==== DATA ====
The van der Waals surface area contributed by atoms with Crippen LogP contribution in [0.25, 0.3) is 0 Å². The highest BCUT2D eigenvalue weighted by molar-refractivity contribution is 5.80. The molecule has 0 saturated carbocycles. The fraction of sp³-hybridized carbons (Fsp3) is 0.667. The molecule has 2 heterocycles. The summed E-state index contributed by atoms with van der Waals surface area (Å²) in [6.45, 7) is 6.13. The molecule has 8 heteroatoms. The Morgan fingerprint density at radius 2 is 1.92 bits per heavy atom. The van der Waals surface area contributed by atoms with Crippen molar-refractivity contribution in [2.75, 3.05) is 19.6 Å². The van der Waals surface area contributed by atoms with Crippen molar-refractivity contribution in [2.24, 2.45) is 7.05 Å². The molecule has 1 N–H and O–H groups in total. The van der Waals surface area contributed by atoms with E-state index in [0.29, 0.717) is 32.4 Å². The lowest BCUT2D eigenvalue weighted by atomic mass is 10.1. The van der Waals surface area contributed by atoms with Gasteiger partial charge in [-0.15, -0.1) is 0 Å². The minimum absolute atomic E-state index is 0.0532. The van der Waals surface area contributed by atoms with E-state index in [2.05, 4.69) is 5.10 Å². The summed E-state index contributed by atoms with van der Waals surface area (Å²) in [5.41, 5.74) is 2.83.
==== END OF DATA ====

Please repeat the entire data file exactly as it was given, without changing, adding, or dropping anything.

The van der Waals surface area contributed by atoms with Crippen LogP contribution in [0.25, 0.3) is 0 Å². The highest BCUT2D eigenvalue weighted by molar-refractivity contribution is 5.80. The molecule has 0 saturated carbocycles. The fraction of sp³-hybridized carbons (Fsp3) is 0.667. The molecule has 2 heterocycles. The summed E-state index contributed by atoms with van der Waals surface area (Å²) in [6.45, 7) is 6.13. The molecule has 8 heteroatoms. The Morgan fingerprint density at radius 2 is 1.92 bits per heavy atom. The van der Waals surface area contributed by atoms with Crippen molar-refractivity contribution in [2.75, 3.05) is 19.6 Å². The van der Waals surface area contributed by atoms with Crippen molar-refractivity contribution in [2.24, 2.45) is 7.05 Å². The molecule has 1 N–H and O–H groups in total. The van der Waals surface area contributed by atoms with E-state index in [0.29, 0.717) is 32.4 Å². The lowest BCUT2D eigenvalue weighted by atomic mass is 10.1. The van der Waals surface area contributed by atoms with Gasteiger partial charge in [-0.15, -0.1) is 0 Å². The minimum absolute atomic E-state index is 0.0532. The van der Waals surface area contributed by atoms with E-state index in [2.05, 4.69) is 5.10 Å². The summed E-state index contributed by atoms with van der Waals surface area (Å²) in [5.41, 5.74) is 2.83.